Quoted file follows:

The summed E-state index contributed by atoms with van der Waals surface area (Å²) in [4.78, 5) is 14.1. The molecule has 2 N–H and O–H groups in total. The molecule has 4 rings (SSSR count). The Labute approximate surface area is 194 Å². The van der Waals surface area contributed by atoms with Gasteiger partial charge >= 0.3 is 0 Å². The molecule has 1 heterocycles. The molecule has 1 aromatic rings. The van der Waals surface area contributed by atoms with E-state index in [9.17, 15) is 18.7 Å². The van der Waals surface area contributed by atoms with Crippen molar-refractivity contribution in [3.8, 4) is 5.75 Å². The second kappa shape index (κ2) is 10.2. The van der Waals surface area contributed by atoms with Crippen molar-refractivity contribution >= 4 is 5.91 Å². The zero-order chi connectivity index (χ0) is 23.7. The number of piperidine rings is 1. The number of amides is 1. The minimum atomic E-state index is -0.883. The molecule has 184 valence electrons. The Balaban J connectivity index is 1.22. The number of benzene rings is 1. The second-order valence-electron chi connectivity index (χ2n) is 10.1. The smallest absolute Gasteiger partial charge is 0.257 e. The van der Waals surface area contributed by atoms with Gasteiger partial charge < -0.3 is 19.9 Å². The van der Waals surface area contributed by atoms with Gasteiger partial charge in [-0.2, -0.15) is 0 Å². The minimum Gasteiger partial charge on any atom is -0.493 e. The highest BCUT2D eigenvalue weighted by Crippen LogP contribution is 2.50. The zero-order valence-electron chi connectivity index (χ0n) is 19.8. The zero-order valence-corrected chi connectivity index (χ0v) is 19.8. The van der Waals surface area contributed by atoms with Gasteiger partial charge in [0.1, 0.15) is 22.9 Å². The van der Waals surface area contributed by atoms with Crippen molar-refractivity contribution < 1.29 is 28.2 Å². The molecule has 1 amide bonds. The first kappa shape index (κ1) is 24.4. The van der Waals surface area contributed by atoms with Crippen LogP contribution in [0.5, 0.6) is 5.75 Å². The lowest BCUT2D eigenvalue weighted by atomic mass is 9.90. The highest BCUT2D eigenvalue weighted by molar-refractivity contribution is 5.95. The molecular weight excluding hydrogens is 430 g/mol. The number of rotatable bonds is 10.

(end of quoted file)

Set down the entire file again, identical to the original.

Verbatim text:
The summed E-state index contributed by atoms with van der Waals surface area (Å²) in [4.78, 5) is 14.1. The molecule has 2 N–H and O–H groups in total. The molecule has 4 rings (SSSR count). The Labute approximate surface area is 194 Å². The van der Waals surface area contributed by atoms with Gasteiger partial charge >= 0.3 is 0 Å². The molecule has 1 heterocycles. The molecule has 1 aromatic rings. The van der Waals surface area contributed by atoms with E-state index in [9.17, 15) is 18.7 Å². The van der Waals surface area contributed by atoms with Crippen molar-refractivity contribution in [3.8, 4) is 5.75 Å². The second kappa shape index (κ2) is 10.2. The van der Waals surface area contributed by atoms with Crippen molar-refractivity contribution >= 4 is 5.91 Å². The zero-order chi connectivity index (χ0) is 23.7. The number of piperidine rings is 1. The number of amides is 1. The minimum atomic E-state index is -0.883. The molecule has 184 valence electrons. The Balaban J connectivity index is 1.22. The number of benzene rings is 1. The second-order valence-electron chi connectivity index (χ2n) is 10.1. The smallest absolute Gasteiger partial charge is 0.257 e. The van der Waals surface area contributed by atoms with Gasteiger partial charge < -0.3 is 19.9 Å². The van der Waals surface area contributed by atoms with Gasteiger partial charge in [-0.2, -0.15) is 0 Å². The minimum Gasteiger partial charge on any atom is -0.493 e. The highest BCUT2D eigenvalue weighted by Crippen LogP contribution is 2.50. The zero-order valence-electron chi connectivity index (χ0n) is 19.8. The zero-order valence-corrected chi connectivity index (χ0v) is 19.8. The van der Waals surface area contributed by atoms with Gasteiger partial charge in [0.1, 0.15) is 22.9 Å². The van der Waals surface area contributed by atoms with Crippen molar-refractivity contribution < 1.29 is 28.2 Å². The molecule has 1 amide bonds. The first kappa shape index (κ1) is 24.4. The van der Waals surface area contributed by atoms with Crippen LogP contribution in [0.5, 0.6) is 5.75 Å². The lowest BCUT2D eigenvalue weighted by atomic mass is 9.90. The highest BCUT2D eigenvalue weighted by molar-refractivity contribution is 5.95. The molecular weight excluding hydrogens is 430 g/mol. The number of rotatable bonds is 10.